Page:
In the second instance, when using the wrong seating stem for the bullet: For example, a seating stem contoured for round-nose, and a bullet that's "pointier" than the cavity ground into the seating stem.
     
  8. DaveInFloweryBranchGA

    DaveInFloweryBranchGA Member

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    JSM,

    If you've selected the correct seating stem for the bullet you're using and adjusted the die in, then you've done about all you can do. If you still feel uncomfortable, call Redding and talk to their technical folks about what realistic expectations are for reloading pistol rounds on a progressive.

    Remember, the level accuracy needed for most pistol is way lower than what is needed for rifle. Most folks cannot shoot accurately enough to outshoot their "inaccurately" loaded pistol rounds, even the bullseye shooters until they're reaching higher competition levels.

    Regards,

    Dave
     
  9. distra

    distra Member

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    I typically see +/- 0.002" in OAL, but I attibute that to variance in the bullet shape and differences in casings. My practice loads are done with mixed brass so there is some variance. I wouldn't sweat it.
     
  10. TonyT

    TonyT Member

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    I would not complain about plus/minus 0.003 in seating depth variation.
     
  11. JSM

    JSM Member

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  12. DaveInFloweryBranchGA

    DaveInFloweryBranchGA Member

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    JSM,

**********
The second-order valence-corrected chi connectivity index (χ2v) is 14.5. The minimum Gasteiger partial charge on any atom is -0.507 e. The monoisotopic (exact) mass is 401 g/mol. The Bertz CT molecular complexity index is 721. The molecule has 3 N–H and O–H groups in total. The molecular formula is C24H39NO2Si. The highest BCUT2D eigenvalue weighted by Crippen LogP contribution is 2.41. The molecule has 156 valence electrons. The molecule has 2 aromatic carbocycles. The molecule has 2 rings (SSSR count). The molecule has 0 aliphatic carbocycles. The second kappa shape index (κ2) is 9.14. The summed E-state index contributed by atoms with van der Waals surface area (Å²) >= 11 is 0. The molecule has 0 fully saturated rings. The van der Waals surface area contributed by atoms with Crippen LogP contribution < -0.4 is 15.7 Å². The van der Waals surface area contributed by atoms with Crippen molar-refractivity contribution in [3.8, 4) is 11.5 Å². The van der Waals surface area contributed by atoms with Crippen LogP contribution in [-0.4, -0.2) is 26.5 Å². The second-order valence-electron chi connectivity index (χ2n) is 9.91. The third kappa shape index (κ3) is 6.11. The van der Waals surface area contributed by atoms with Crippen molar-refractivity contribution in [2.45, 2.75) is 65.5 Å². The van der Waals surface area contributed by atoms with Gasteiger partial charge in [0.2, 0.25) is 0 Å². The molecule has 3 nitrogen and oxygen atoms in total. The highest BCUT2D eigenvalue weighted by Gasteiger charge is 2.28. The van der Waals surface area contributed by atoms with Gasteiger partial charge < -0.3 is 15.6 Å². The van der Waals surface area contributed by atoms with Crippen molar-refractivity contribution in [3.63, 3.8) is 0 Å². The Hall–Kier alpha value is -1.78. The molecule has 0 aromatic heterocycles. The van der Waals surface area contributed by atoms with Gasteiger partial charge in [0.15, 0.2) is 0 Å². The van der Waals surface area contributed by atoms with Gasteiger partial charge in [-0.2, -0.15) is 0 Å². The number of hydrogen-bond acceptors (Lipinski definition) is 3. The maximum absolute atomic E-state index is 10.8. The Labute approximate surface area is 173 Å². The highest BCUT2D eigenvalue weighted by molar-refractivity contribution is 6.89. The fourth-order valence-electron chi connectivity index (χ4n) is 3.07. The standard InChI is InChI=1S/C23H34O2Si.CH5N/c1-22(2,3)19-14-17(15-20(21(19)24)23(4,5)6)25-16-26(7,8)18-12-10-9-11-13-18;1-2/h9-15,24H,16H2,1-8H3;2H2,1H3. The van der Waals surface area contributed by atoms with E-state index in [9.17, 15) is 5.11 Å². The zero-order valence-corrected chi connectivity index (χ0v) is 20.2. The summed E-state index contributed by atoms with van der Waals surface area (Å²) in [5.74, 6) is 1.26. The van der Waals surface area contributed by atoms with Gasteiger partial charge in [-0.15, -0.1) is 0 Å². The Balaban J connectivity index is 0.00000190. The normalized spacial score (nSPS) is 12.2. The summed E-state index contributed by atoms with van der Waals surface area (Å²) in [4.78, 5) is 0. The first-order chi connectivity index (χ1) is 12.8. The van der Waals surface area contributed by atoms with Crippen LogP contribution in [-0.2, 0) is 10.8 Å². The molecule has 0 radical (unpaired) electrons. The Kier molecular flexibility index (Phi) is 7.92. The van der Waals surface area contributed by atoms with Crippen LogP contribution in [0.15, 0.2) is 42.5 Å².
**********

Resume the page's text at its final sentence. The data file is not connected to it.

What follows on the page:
You're welcome.

    Back a few years when I was a Manufacturing Tech., it seemed like I was always on the phone with one equipment manufacturer or another figuring out if the tolerances we were getting was the tolerances they designed the machine for or if we had a problem.

    I wish our engineer at the time had done a better job of matching "expected tolerances" with the machines' capabilities. Would have made my job a lot easier.

    What I learned though is most gadjets that are mechanical have some expected tolerances in what they produce. Reading gives you a good idea of what something can do. Of course, from a practical side, it never hurts to call and actually talk to a human that has experience working with the doodad you're trying to get going. He can pretty quickly tell you if you're realistic in your expectations or if you're "sweating the small stuff."

    Regards,

    Dave
     
  13. Chuck R.

    Chuck R. Member

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    With my Dillon 550 I see about .003 variance in loaded .45ACP LSWC rounds.

    I tried tracking down the source and found that it mostly occurred after taper crimping as a separate step. The seating process was pretty uniform, but I think the bullets are swaged some when applying the .469 taper crimp.

    Chuck
     
  14. Rabid Rabbit

    Rabid Rabbit Member

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    I get +-.001 but I do know people that are fine with +-.005. I'm not sure what they are doing wrong but they don't seem to care. They also tend to make light loads so it may not be such a big deal for them.